a man a man?
a hard question to answer, perhaps, when the man in question
is almost seven feet tall, lobster red and possessed of both
a massive stone hand and a flickering prehensile tail. Yet
writer/director Guillermo Del Toro poses that central question
in Hellboy, his decent film adaptation of comic book
artist Mike Mignola's masterwork. The query provides surprising
heart to both the film and star Ron Perlman's performance,
an emotional underpinning that keeps us interested even through
the sometimes wearing action scenes.
the action isn't fun. Del Toro starts things off just as Mignola
did, on an island off of Scotland teeming with Nazis and the
potential for ancient evil. Standing against them are a group
of regular joes, American G.I.s ready for action but unprepared
for what they discover. Hitler's top assassin, the Dr. Doom-like
Karl Kroenen, watches implacably as Rasputin (Karel Roden)
prepares to open a doorway to …someplace else.
then Del Toro strikes the balance of the film's tones, as
a floodlight gets sucked into this eerily quiet other dimension
of elder gods. So quiet, in fact, that you can hear an eye
blink before the action starts again in the "real" world.
The director weaves back and forth between high action and
quiet reflection. For the most part, it works, but it never
achieves the sense of dread that one would associate with
evil tentacled monsters preparing to invade the Earth.
should it? We all know that Hellboy and his parent organization,
the Bureau of Paranormal Research and Defense, will stand
against this invasion. Like Mignola's comic book, Del Toro
wants to have fun with the concept, setting up FBI agent Tom
Manning (Jeffrey Tambor) as a public face with the job of
denying that the BPRD exists at all. Of course, right after
denying its existence, we cut to a subtitle identifying the
New Jersey location of the BPRD.
the story being caught up in dark and gloomy proceedings (this
is, after all, about staving off the end of the world as we
know it), the only stereotypical nod goes to the stuffy British
academic Professor Broom (John Hurt), head of the Bureau.
Though the character comes straight from Hammer Studios, Hurt
plays it with a twinkle, clearly relishing the chance to say
such things as, "…there are things that go bump in the night.
We bump back."
and back and back. Though Del Toro and his crew have done
an incredible job of bringing Mignola's work to life, the
fighting does grow tedious. In any conflict, it becomes a
given that Hellboy will go flying backward through the air,
preferably crashing through as many objects as possible. When
it happens as he is actually being pulled backward and breaking
every lamp in a corridor, you know the action has fallen into
there are still some tremendous sequences. A chase through
a Halloween Street Fair and into the subway pauses for breath
occasionally, but still never lets up. The film also brings
its little bit of Ctulhu mythos to cinematic life more effectively
than such films as John Carpenter's In The Mouth of Madness.
(There's a lot of squirmy stuff.)
quiet touches really make it roll. Even though Hellboy is
over sixty, he still hides from his "father," Professor Broom,
that he smokes.
actors fill their roles with aplomb. Those villains without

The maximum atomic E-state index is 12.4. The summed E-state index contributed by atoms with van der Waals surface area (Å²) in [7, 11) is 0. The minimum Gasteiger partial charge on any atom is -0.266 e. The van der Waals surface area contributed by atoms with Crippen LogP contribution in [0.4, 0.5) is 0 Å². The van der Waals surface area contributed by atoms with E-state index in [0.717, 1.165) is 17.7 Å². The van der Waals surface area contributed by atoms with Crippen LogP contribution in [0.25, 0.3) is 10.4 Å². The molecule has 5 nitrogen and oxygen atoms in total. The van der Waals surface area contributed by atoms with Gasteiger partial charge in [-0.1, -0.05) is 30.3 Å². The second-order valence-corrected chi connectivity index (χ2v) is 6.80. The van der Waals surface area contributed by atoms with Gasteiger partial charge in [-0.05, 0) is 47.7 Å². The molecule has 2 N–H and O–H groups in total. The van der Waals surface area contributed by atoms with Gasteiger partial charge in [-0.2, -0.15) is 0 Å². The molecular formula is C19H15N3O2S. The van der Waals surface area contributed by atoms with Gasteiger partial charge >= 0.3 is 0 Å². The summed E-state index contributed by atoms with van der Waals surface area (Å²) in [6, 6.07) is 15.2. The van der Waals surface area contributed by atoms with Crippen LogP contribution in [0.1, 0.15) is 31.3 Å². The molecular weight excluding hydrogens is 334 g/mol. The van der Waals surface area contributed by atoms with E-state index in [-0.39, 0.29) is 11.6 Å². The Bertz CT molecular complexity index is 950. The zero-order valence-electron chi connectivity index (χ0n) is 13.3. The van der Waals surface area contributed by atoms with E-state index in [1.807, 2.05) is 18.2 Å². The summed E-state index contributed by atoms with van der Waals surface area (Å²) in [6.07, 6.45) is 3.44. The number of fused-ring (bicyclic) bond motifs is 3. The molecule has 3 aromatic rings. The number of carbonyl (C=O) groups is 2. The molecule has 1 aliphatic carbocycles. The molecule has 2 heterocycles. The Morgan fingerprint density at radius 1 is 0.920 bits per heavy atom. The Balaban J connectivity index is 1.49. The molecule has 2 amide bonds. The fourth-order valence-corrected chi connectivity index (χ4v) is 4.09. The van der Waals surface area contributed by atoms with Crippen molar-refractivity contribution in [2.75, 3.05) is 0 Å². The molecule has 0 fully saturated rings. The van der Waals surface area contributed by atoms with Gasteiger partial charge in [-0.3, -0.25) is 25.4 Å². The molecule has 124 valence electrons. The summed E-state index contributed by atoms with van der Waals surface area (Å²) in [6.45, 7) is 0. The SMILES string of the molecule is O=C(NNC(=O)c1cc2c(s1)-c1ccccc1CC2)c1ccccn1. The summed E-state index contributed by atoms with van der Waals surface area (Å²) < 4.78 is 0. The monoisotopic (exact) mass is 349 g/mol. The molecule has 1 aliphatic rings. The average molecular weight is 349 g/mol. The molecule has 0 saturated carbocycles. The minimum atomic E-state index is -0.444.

armor or tentacles never quite cross over into ham; Roden
actually plays Rasputin with more sensuality than you might
expect, though with his modern sunglasses on he bears a disturbing
resemblance to Joe Pantoliano in The Matrix. Though
Tambor has a lot of his usual insincerity, he shows a flair
for command; though his character, Manning, is often at odds
with Hellboy, it's out of a believable discomfort, not just
for comic relief. Sharing the role of the aquatic Abe Sapien
with voice David Hyde Pierce, Doug Jones brings a sleek physicality,
human and yet clearly not.
role of extremely dangerous love interest, Selma Blair may
finally have the mainstream credit to get higher recognition.
As pyrokinetic Liz Sherman, she plays her conflicted emotions
subtly. Blair's face often has a slightly tired look to it;
it's a quality that serves her well here.
Perlman makes Hellboy's face his own. Part of that should
be a tribute to amazing design from the great Rick Baker,
but Perlman so brings it to life that seeing him without
make-up will be a shock. The script informs us via one of
his handlers that he ages in sort of "reverse dog years,"
so he's physically in his late twenties. But emotionally,
he is even younger, modeling himself after a hard-boiled detective,
and the older Perlman keeps it believable. He gives the demon
child a hint of a Jersey accent, and the incessant one-liners
he offers up are clearly the result of his belief in how he
should behave as a "lone hero."
there's pain beneath the red make-up, and that comes through,
too. For just a moment, Perlman could break your heart as
Hellboy tries to express how he feels about Liz before cracking
Mignola's book, the movie leaves a lot for you to simply accept.
Del Toro, in fact, actually goes a little further toward explaining
Hellboy's purpose than Mignola did. But all that really matters
is that when evil rears its head, there's a devil with a big
gun ready to shoot it off. Though this first cinematic adventure
probably could have been a little shorter and tighter, it's
still enough to make us want to see the Big Red Hellcheese